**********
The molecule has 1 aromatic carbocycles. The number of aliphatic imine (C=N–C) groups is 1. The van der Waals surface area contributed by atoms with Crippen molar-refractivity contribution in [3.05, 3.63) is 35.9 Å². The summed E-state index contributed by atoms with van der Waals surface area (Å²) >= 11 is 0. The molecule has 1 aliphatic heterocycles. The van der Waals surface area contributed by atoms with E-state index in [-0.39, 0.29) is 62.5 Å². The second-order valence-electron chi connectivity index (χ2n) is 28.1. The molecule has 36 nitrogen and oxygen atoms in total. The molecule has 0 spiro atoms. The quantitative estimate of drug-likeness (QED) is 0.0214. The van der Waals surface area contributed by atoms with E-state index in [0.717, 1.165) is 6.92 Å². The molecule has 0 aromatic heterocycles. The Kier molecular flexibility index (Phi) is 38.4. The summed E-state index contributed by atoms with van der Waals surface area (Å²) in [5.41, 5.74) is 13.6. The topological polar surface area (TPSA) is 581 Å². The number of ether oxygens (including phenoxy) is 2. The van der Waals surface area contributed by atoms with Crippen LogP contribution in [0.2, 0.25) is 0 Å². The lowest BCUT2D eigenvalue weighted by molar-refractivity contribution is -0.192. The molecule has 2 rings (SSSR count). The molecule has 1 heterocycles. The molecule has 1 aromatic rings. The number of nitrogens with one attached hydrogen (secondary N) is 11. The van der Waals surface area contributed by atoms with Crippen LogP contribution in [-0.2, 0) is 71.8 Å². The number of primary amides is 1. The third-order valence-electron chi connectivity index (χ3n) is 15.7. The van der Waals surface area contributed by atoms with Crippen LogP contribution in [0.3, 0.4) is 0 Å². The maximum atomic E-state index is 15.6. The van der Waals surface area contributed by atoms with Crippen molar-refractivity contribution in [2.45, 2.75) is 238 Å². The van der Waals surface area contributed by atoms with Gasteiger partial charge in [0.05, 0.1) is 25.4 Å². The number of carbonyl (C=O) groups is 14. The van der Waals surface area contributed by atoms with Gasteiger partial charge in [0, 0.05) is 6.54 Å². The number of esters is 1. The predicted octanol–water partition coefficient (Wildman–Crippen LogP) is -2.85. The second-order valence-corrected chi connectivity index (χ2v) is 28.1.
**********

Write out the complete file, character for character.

The molecule has 1 aromatic carbocycles. The number of aliphatic imine (C=N–C) groups is 1. The van der Waals surface area contributed by atoms with Crippen molar-refractivity contribution in [3.05, 3.63) is 35.9 Å². The summed E-state index contributed by atoms with van der Waals surface area (Å²) >= 11 is 0. The molecule has 1 aliphatic heterocycles. The van der Waals surface area contributed by atoms with E-state index in [-0.39, 0.29) is 62.5 Å². The second-order valence-electron chi connectivity index (χ2n) is 28.1. The molecule has 36 nitrogen and oxygen atoms in total. The molecule has 0 spiro atoms. The quantitative estimate of drug-likeness (QED) is 0.0214. The van der Waals surface area contributed by atoms with E-state index in [0.717, 1.165) is 6.92 Å². The molecule has 0 aromatic heterocycles. The Kier molecular flexibility index (Phi) is 38.4. The summed E-state index contributed by atoms with van der Waals surface area (Å²) in [5.41, 5.74) is 13.6. The topological polar surface area (TPSA) is 581 Å². The number of ether oxygens (including phenoxy) is 2. The van der Waals surface area contributed by atoms with Crippen LogP contribution in [0.2, 0.25) is 0 Å². The lowest BCUT2D eigenvalue weighted by molar-refractivity contribution is -0.192. The molecule has 2 rings (SSSR count). The molecule has 1 heterocycles. The molecule has 1 aromatic rings. The number of nitrogens with one attached hydrogen (secondary N) is 11. The van der Waals surface area contributed by atoms with Crippen LogP contribution in [-0.2, 0) is 71.8 Å². The number of primary amides is 1. The third-order valence-electron chi connectivity index (χ3n) is 15.7. The van der Waals surface area contributed by atoms with Crippen LogP contribution in [0.3, 0.4) is 0 Å². The maximum atomic E-state index is 15.6. The van der Waals surface area contributed by atoms with Crippen molar-refractivity contribution in [2.45, 2.75) is 238 Å². The van der Waals surface area contributed by atoms with Gasteiger partial charge in [0.05, 0.1) is 25.4 Å². The number of carbonyl (C=O) groups is 14. The van der Waals surface area contributed by atoms with Gasteiger partial charge in [0, 0.05) is 6.54 Å². The number of esters is 1. The predicted octanol–water partition coefficient (Wildman–Crippen LogP) is -2.85. The second-order valence-corrected chi connectivity index (χ2v) is 28.1.